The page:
Five reasons you should be concerned about the U.S. military's reliance on foreign manufacturers.

Posted by LDonia on 05/16/2013

Last week the Alliance for American Manufacturing (AAM) told you about a new study prepared by Brigadier General John Adams (U.S. Army, Retired). The report finds urgent action is needed to reduce the U.S. military’s dangerous dependence on foreign suppliers for the raw materials, parts, and finished products needed to defend America.

The report is lengthy, and we at ManufactureThis don't presume all of you have read it already, so we wanted to highlight five reasons you should be concerned about the findings.

1.) The United States is almost entirely dependent on other countries for 19 metals necessary to build advanced electronics and different steel products. To make the matter worse, many of these metals are mined in volatile places. The clincher? The U.S. imports these metals despite having considerable domestic resources for many of them. In other words we send our tax dollars overseas to buy metals from sometimes volatile places when we could be paying American workers to mine them here.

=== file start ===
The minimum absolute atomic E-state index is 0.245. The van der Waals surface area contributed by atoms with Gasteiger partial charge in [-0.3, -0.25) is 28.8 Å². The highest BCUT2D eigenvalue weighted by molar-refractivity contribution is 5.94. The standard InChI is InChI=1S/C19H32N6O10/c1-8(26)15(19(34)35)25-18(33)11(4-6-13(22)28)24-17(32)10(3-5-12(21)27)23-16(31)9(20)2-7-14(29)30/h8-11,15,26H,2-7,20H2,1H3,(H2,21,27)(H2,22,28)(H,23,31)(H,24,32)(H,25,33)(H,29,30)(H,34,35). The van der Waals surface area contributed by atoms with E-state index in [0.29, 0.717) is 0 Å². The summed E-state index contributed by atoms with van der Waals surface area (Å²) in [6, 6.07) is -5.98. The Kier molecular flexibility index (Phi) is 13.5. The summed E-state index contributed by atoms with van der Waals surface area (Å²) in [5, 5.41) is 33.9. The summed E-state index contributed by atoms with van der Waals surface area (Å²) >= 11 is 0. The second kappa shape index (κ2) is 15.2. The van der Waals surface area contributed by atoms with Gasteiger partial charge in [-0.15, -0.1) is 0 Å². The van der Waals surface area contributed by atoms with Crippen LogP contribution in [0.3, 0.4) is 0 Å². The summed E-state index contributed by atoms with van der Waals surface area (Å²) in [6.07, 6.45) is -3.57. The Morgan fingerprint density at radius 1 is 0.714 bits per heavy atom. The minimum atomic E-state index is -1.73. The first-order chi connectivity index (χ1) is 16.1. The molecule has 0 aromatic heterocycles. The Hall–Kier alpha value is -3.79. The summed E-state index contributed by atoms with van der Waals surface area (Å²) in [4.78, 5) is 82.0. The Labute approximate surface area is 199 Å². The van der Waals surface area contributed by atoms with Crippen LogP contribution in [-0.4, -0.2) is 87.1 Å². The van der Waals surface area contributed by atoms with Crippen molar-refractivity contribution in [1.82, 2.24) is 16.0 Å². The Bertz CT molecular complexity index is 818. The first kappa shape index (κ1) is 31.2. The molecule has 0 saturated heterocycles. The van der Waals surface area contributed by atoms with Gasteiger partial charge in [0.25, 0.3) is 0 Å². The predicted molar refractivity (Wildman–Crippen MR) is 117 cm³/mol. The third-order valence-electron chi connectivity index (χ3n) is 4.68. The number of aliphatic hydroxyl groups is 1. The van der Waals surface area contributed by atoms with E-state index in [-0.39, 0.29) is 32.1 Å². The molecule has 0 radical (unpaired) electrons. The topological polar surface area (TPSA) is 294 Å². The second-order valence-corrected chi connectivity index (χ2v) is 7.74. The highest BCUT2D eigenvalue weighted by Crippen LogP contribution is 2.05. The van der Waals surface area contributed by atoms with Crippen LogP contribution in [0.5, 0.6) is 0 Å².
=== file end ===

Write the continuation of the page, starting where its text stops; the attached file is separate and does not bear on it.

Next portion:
2.) China is making 75% of the world's high-tech magnets, the United States is making 0%.  High-tech magnets are needed to manufacture military vehicles and equipment, including: helicopters, some jet fighters, HELLFIRE missiles, submarines, and Navy destroyers, among others. This raises some better questions, such as: "What happens if we no longer have access to China's high-tech magnets?"

3.) U.S. manufacturers produced a mere 1% of the lithium-ion batteries manufactured globally in 2010. Lithium-ion batteries are used in fighter jets, helicopters, missiles, and bomb disposal robots, to name a few pieces of equipment.

4.) Semiconductors, necessary for missile guidance systems, artillery rocket systems, radars, sensors, bombs, and fighter jets, among other uses, are made primarily outside of the United States. To be specific, 15% of semiconductors in the world are American-made, down from nearly 50% in 1980.

5.) The rocket fuel that propels U.S. Hellfire missiles is made by a single Chinese company. HELLFIRE missiles are our most widely used and effective weapon, and our ability to use them is contingent upon one Chinese company. Contemplate that.

Read more about the ways the U.S. military is dependent on foreign suppliers, and what can be done to reverse the trend.

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